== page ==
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MetalBallStudios – Lithium resources at scale

An evening pause: There is much talk about limits in the availability of lithium and the the control by China of this resource. This video kind of suggests that talk is hogwash. Whether we should mine it for electric cars remains a far different question.

Hat tip Alton Blevins.

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  • Max

    Interesting, if you claim scarcity it drives the price up. Looks like the cats out of the bag on lithium.

    A “new lithium find” 600 feet of an ancient Lake sediment, easily Strip mined with only centrifuge processing is nearly twice as large as the one in Bolivia. (and that’s not counting the Bonneville salt Flats which Salt, magnesium, lithium mining is responsible for the draining of the great Salt Lake)

    World’s Largest Lithium Deposit Found in the US

    “In the study, titled “Hydrothermal Enrichment of Lithium in Intracaldera Illite-Bearing Claystones” published in Science Advances, researchers estimate that the volcanic crater on the Nevada-Oregon border called McDermitt Caldera harbors 20 to 40 mllion metric tons of lithium.“

    “Based on these latest estimates, the McDermitt Caldera contains a staggering amount of lithium, surpassing even the lithium reserves found in Bolivia’s renowned salt flats, which house approximately 23 million tons”

  • Max

    Oh I forgot to mention, in other articles it’s estimated worth is $1 trillion.

  • Phil Berardelli

    Bob, allow me to use this item to urge you to join me in a universal terminology correction. Let’s stop calling them “electric” vehicles or “EVs.” They’re not electrically powered, as are subway trains or some of the commuter trains run by Amtrak. They’re battery powered, like the forklifts used for decades by industry. Maybe this distinction will become apparent as those batteries, like all rechargeables, wear out and must be replaced at exorbitant prices. Of course, whatever we choose to call them, this little episode in transportation history is not going to end well.

  • Phil Berardelli: You are right. As I won’t participate in the language lies of the queer movement, I shouldn’t participate in the lies of the climate gang. It is “battery-powered” from now on.

  • Mike C

    The gorilla in the room with lithium, is processing it into a usable commodity, without making a environmental mess.

    I’m fortunate to be building a plant in Nevada that has a very low environmental impact and a rapid processing time. Direct lithium extraction a sensible approach to tackling the supply problem.

  • Col Beausabre

    BUT BUT The wacky Leftists won’t let it be mined in the US. “We have environmental laws. You want to STRIP MINE IT!?” Falls away in convulsions…..

  • pzatchok

    Actually NASA and the environmentalists are stopping the mining at one location in the US.

    NASA could use calibration markers like everyone else does. Man made ones.

  • Mitch S.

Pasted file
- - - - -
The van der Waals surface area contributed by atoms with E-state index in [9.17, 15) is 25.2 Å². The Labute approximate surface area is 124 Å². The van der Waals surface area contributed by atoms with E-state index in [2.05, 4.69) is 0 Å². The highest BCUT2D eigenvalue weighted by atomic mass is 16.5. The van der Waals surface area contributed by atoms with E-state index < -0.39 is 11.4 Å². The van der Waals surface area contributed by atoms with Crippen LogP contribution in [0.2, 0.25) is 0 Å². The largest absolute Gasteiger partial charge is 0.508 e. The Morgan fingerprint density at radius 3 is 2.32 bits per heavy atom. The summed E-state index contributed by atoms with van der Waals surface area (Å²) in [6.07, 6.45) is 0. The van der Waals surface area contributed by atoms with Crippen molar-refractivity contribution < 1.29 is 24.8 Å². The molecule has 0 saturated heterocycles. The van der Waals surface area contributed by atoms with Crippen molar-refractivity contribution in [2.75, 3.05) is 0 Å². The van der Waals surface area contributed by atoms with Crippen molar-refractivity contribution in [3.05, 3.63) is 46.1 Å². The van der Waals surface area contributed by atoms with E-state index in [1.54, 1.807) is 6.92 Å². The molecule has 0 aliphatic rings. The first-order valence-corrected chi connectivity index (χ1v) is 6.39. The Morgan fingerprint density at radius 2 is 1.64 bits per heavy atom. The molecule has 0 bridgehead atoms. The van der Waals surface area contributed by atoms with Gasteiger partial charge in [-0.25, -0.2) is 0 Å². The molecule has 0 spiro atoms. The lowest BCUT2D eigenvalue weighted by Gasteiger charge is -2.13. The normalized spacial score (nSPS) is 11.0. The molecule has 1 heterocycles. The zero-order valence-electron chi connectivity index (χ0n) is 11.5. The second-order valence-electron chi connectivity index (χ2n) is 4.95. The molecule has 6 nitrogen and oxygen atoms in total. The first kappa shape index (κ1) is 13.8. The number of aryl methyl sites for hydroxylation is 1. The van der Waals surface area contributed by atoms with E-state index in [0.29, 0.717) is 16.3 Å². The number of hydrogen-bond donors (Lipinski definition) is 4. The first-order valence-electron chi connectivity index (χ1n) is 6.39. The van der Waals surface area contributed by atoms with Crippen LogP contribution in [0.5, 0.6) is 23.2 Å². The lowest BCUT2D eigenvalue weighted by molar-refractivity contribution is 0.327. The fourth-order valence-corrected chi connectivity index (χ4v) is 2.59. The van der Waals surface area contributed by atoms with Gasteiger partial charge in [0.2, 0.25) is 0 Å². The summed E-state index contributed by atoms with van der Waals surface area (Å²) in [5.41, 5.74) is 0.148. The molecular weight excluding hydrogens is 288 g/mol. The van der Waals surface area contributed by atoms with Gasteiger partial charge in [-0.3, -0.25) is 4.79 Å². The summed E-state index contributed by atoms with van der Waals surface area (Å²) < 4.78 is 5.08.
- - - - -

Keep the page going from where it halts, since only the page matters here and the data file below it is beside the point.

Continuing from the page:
” They’re not electrically powered, as are subway trains or some of the commuter trains run by Amtrak. They’re battery powered…”

    Huh? So the neighbor’s Tesla consumes batteries like my Honda consumes gasoline?
    The Honda stores gasoline in a tank and the tank has to be periodically refilled. The Tesla stores electricity in a battery and the battery has to be periodically refilled.
    For my small lawn I use a mower with a motor that I power by an extension cord plugged into the wall. It’s called an “electric mower”
    (or more precisely a “corded electric mower” to distinguish it from the “battery electric mower”) not an “extension cord mower” .
    A Tesla and it’s ilk are called BEVs, Battery Electric Vehicles, or just Electric Vehicles when the discussion doesn’t involve other sorts of electric vehicles (Hybrid Elec Vehicles, Plug in Hybrid Elec Vehicles, Fuel Cell Elec Vehicles).

  • Max

    I saw a bumper sticker on a EV that said powered by coal.

    A coworker told me that he never got more then 180 Miles out of his Tesla when he was promised more than 200. He’s joining the lawsuit for false advertising against Tesla motors. He’s had his car a few years now any barely gets 100 miles on a full charge in the summer, in the winter he can only use it for local commutes. I asked him if he can convert it to a highbred by pulling a 7000 W generator connected to the car. (same as the back up power supply for your house because the Tesla uses about the same amount of power as an AC unit or 10 refrigerators)
    I don’t know enough about teslas if they can be driven while being charged? If so, he will remove his heavy battery and run the car on gasoline through a generator. The car will be far lighter, getting excellent gas mileage, and could be filled anywhere on any endless trip without stopping for most of the day to recharge.
    His homeowners insurance also went up when they learned he had battery powered electric vehicle in his garage, one of the most frequent causes of home fires.